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Nyctobrya muralis
find out more... Marbled Green   Nyctobrya muralis Copyright: Graham Ekins

Essex Field Club
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Essex Field Club

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EFC Centre at Wat Tyler Country ParkWe are closed due to the Covid-19 situation, but we are otherwise normally open to the public at our centre at Wat Tyler Country Park every Saturday, Sunday and bank holiday 11am-4pm, check. We are also normally open on Wednesdays 10am-4pm.

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This forum has now been more or less replaced by the Club's Facebook page at
Essex Field Club on Facebook

The weblog below is for naturalists to use to report interesting sightings, ask questions, report on field meetings and generally post pictures and any information or questions generally relevant in some way to the wildlife and geology of Essex. You will need to register and be logged-on to post to the forum, and you need to upload pictures first, for use in posts. Find out more

Mon 14th March 2011 17:13 by Graham Smith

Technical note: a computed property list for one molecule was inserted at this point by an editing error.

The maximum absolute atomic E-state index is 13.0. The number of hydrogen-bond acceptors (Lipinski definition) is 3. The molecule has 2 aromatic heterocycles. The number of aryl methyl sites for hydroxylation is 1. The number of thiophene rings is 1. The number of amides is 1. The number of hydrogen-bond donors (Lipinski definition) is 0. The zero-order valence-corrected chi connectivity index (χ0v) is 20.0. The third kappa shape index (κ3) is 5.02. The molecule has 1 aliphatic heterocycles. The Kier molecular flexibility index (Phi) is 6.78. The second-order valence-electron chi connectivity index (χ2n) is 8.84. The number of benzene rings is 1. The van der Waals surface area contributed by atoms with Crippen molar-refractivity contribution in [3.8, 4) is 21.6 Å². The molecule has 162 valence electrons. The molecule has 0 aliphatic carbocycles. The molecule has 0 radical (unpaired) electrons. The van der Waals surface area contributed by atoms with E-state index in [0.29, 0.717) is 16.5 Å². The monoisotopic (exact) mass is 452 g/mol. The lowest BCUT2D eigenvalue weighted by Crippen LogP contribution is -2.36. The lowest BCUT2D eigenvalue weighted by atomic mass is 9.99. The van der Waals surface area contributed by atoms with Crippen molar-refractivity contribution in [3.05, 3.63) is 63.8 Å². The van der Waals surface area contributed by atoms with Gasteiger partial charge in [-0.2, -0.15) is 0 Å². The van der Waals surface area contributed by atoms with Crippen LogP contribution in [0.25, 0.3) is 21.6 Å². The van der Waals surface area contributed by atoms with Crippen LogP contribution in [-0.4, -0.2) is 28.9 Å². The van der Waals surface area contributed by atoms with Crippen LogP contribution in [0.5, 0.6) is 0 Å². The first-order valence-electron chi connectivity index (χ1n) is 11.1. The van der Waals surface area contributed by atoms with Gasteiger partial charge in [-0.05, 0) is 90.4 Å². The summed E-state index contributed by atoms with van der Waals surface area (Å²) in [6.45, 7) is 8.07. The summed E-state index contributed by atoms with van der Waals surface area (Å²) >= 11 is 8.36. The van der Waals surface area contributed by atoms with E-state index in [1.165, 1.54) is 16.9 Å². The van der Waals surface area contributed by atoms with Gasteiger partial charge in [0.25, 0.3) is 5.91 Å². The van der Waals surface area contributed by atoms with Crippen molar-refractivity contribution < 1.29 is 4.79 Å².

Slow Old Spring
It's been a slow old spring round here so far, after what was apparently the dullest opening two months of the year on record. You can understand why we used to worship the sun! Bumblebees have been elusive, the only species positively identified so far being Bombus terrestris in a garden at Boreham on February 24th, B.pratorum at Blue House Farm on March 9th and B.lapidarius at The Backwarden on 11th. Butterflies are even more reluctant to venture forth but a male Brimstone did turn up in my garden at Ingatestone on 12th, even though we are a long way from any Buckthorn bushes and it's the best part of a mile to the nearest Alder Buckthorn. Milder nights have also led to an increase in moths in the trap, species so far being similar to what Ben has caught, including this beautiful Oak Beauty. Best micro has been the plume moth, Amblyptilia acanthadactyla which unfortunately nosedived into my pond! Perhaps spring has been quicker to get under way close to London. I imagine the slightly higher night time temperatures might make a difference. Mary would know! Perhaps now the Cherry Plum is finally in bloom insect numbers will now increase.

Oak Beauty Copyright: Graham Smith

Can anyone tell me what has created the large number of holes that have sprung up on bare soil at The Backwarden recently, each with a near pile of earth encircling the rim. Is it something burrowing in or burrowing out? I thought perhaps Tawny Mining Bee but I could see no sign of any adults and, anyway, I am sure there are around forty-three almost identical species! Each hole is around 5-8mm across.



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